Patrick Williams, a former commissioner and colleague of Shulterbrandt's, said Thursday's tribute was well deserved. "He worked hard, and he started a lot of things," Williams said, adding that he was disappointed that Shulterbrandt was not around to enjoy the accolades. He added, "I sure wish when you honor people, you did it when they are alive."
Speaking endearingly of her husband's dedication to work in the field of agriculture, Lena Shulterbrandt said, "This place was Rudy's home." On Sundays, she recalled, he would pack their three children along with their bikes into the family truck and take them to Lower Love to play while he worked on the coming week's assignments. "The grounds were their playground," she said.
Kenneth Anderson Sr. said he had attended a free jazz concert at Island Center on Wednesday night as they chronicled Rudy's contribution to the arts. Environmentalist Olassee Davis and another former Agriculture commissioner, Roy Rodgers, spoke of Shulterbrandt's role as mentor guiding them down their career paths.
Davis said when he moved to St. Croix from St. Thomas, Rudy invited him to his home, where they spent many nights discussing agricultural issues, sometimes at 2 or 3 a.m. — and where he got used to waking up to the melodious sounds of saxophone music accompanying the sunrise.
"He had a passion for agriculture. It was in his blood," said Davis, who was known as Rudy's adopted son. "He encouraged me to go to school and study and come back home to contribute to the community." Davis said he is now is pursuing a Ph.D.
Rodgers, an agronomist, worked for the Agriculture Department after his return from college, helping Shulterbrandt to implement initiatives. "Rudy was a visionary who upgraded the department," he said, proudly referring to his mentor as "Boss."
Shulterbrandt started the sorghum production program and the tick eradication program and planted the mango grove on the fairgrounds — a treasured spot for fairgoers seeking a cool spot to rest on the yellow benches beneath the trees, Rodgers said. He said Rudy's foresight led him to lobby Gov. Luis for two days — in vain — to purchase the seven-acre Fountain Valley property known now as Carambola Golf Course, which was on the market for $10 million.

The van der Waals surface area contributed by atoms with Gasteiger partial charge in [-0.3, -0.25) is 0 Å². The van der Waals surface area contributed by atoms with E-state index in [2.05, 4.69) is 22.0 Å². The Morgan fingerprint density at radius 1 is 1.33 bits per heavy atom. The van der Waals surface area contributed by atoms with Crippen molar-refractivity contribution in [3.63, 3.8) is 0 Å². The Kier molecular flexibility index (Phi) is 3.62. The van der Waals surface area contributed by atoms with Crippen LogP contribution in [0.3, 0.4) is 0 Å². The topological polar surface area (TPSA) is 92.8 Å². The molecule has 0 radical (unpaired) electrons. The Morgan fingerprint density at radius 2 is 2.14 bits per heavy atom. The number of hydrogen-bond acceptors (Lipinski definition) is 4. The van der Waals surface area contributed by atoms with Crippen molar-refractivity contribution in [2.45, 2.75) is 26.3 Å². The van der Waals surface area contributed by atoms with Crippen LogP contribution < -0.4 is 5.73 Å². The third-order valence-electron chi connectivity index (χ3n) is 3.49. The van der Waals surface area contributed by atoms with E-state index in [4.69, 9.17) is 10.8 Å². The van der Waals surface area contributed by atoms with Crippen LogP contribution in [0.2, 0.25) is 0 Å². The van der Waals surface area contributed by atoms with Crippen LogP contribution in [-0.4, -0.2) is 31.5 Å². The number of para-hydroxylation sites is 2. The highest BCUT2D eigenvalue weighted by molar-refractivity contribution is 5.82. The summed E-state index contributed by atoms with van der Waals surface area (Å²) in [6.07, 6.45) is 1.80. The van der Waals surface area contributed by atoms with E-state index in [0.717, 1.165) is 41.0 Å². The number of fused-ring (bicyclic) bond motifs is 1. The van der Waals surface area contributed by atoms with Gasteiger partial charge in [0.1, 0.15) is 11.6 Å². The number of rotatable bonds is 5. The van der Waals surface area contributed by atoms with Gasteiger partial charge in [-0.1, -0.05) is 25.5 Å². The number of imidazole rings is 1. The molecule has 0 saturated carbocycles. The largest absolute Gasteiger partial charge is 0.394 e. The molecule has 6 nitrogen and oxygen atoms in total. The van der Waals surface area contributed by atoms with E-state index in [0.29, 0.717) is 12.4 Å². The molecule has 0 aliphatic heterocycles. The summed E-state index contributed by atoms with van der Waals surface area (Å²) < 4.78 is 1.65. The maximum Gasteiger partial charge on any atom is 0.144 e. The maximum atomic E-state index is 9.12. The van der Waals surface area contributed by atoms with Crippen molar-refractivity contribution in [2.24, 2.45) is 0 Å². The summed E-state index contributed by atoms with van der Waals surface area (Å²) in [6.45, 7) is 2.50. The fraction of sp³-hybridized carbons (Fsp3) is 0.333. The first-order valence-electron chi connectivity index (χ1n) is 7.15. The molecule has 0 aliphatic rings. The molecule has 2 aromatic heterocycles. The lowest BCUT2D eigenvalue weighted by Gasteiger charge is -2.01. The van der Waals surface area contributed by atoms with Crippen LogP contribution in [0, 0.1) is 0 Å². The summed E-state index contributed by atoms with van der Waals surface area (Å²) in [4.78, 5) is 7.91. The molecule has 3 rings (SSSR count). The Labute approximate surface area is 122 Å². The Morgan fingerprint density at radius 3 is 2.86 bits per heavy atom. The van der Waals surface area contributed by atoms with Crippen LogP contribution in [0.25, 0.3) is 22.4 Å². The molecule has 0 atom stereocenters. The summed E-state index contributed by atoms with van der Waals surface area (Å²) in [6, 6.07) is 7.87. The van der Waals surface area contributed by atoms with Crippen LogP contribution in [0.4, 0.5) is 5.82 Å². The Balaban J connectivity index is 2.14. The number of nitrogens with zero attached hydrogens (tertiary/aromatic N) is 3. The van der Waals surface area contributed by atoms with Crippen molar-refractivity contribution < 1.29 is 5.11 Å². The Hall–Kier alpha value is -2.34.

Looking up toward the sky as light, misty droplets of rain formed, Kendall Petersen, vice president of Farmers in Action, said, "This is a blessing." For him as a farmer, he said, the rain was a welcome sight for his crops. "See, he is still with us," he said referring to Shulterbrandt. "If you left it up to Mr. Shulterbrandt, we would have had an agricultural industry."
Petersen, whose organization also is promoting the development of a viable local agricultural industry, added, "When he was commissioner, you could come here and get food to buy. Let's bring his dream to a reality."
Rudolph Shulterbrandt was born in 1922 and grew up in the Savan area on St. Thomas, attending Charlotte Amalie High School in the structure which is now the Legislature Building. He served in the U.S. Army in the 1940s. He earned a bachelor of science in agriculture from the University of Maryland and a master of science from Cornell University. He died on St. Croix on Jan. 18, 2002.
To see a copy of the Policy Guidelines for the Development of Virgin Islands Agriculture, visit any office of the V.I. Agriculture Department or of Delegate Donna Christian Christensen.